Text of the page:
Wednesday, 1 February 2012

The Nordendorf Fibulae

In 19th century Bavaria, two silver brooches (of the type used to fasten clothing) were recovered from the grave of a woman possibly of Lombardic origin. Dating to between 550 and 650 CE, each bears a scratched runic inscription which may have been added later. Whilst each impressive in its own right, interest in these items is sparked particularly by the inscription on the first, which, mentioning the names of three Gods of the South Germanic pantheon; Wodan,  Ðor and Logðer, is one of the few primary sources for students of the Germanic religion. 

The two brooches were found in the same woman’s grave, in an Alemannic cemetery of 448 row graves. Each brooch bears a scratched runic inscription, in the Common Germanic Fuþark.

The find known as the second fibula (uncovered in 1844) is more ornate and features a short, partly illegible inscription, read as *irl*ioel* that has been interpreted as birlin io elk “(little) bear and elk”, but far more important are the runes scratched into the first find (uncovered in 1843) described by Düwel (1982) as “the most important runic document of the continent”; an inscription in two parts;
  • Awa (l)eubwini
  • logaþore / wodan / wigiþonar

Runic Inscription of  the Nordendorf I Fibula

While the first part is written in a single line across most of the width of the fibula, the second part (shown above) is arranged upside-down with respect to the first, in three lines crowded into one side, with one word per line.
Awa leubwini is, presumably, a dedication; Awa being a woman’s name (affectionate pet-name of Awila), and leub-wini meaning either “dear friend” or “beloved” (compounded of leub “love” and wini “friend”), or a second personal name, thus perhaps “(a gift from) Awa and Leubwini”.  However, the third rune is unclear and may have been an “I” rather than an “a”. Similarly, the first rune in the second word is now invisible but "L" is by far the best suggestion.
The second part, apparently added to the conventional dedication, is an almost unique testimony of continental Germanic heathenism. Explicit theonyms are extremely rare in all of the runic corpus, including the later (younger futhark) “Viking” texts and this is why this little item is so exciting.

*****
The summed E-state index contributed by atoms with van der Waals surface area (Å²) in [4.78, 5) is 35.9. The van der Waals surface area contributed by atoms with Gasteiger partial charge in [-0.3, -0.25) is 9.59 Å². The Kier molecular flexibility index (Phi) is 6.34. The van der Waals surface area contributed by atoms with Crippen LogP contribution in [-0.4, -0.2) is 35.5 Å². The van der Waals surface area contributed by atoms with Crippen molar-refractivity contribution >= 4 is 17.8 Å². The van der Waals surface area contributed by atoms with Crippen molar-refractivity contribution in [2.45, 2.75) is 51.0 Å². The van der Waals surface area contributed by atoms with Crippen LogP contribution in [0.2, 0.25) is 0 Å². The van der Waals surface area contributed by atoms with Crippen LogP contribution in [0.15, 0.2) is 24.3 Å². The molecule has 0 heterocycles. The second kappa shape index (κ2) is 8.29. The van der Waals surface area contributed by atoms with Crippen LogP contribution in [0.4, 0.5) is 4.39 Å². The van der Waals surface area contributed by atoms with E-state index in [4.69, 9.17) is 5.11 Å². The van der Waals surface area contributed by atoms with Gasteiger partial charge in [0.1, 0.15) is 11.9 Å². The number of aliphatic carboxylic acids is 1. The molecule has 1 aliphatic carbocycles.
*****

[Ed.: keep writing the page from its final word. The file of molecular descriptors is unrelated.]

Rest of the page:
The prefix wigi- preceding the name of Þonar is interpreted either as from wīgian "to hallow" or as from wīgan "to fight" (so the thunder god is called either "holy thunder" or "fight-thunder"). From our knowledge of the Thunder God, via the admittedly much later Icelandic Eddas, either are likely. Our ancestors’ love of word-play and double-meanings is again clear, though personally I prefer ‘Hallowing Þunor’ to ‘Hammering Þunor’ as an interpretation.


In Old High German, the god’s name could be spelled Wodan, Wotan, Wuotan or Woatan, depending on regional dialect. It derives from proto-germanic Wodenaz, probably deriving from wod (meaning raging, mad, inspired) from the base wet (to blow, inspire).
Wodenaz was a very complex god, a personification of the raging power of the tempest and leader of the Wild Hunt (das Wütend Heer - "the furious host"). Throughout the Germanic world, this posse of gods, goddesses and undead warriors was believed to gallop through the skies during the most violent storms, sweeping up human victims who dared to venture outside of their homes. Woden rode in the vanguard of the host, accompanied by his loyal wælcyriges and followed by Ðunor with his terrible hammer.
During the Völkerwanderung as the Germanic tribes migrated northwards and westwards, their language evolved from Proto-Germanic to Old High German, Englisc and Norse. 'Wodan' became 'Wotan' in the German homelands, 'Óðinn' in Scandinavia and 'Woden' in England.


Perhaps the most intriguing of the three divine names : logþore has not been clearly identified by conventional academics. Clues are sparse but do exist as we dig a little below the surface.
If we look at the story of the creation in the Norse Eddas we find the story of the creation of the first Man and Woman by a triad of gods. In the Poetic Edda, they are called Óðinn, Vili and (equivalent to Woden, Wili and Wéa in Old English). In the Prose Edda they are called Óðinn, Hœnir and Lóðurr.
In Old English 'logðer' means cunning / artful. This sounds very much like the character of the Norse god Loki. Perhaps then, Logþore is the third person of the All-Father trinity. The etymological reasoning is tenuous but such is the nature of the heathen theology of Western Europe - few clues remain.

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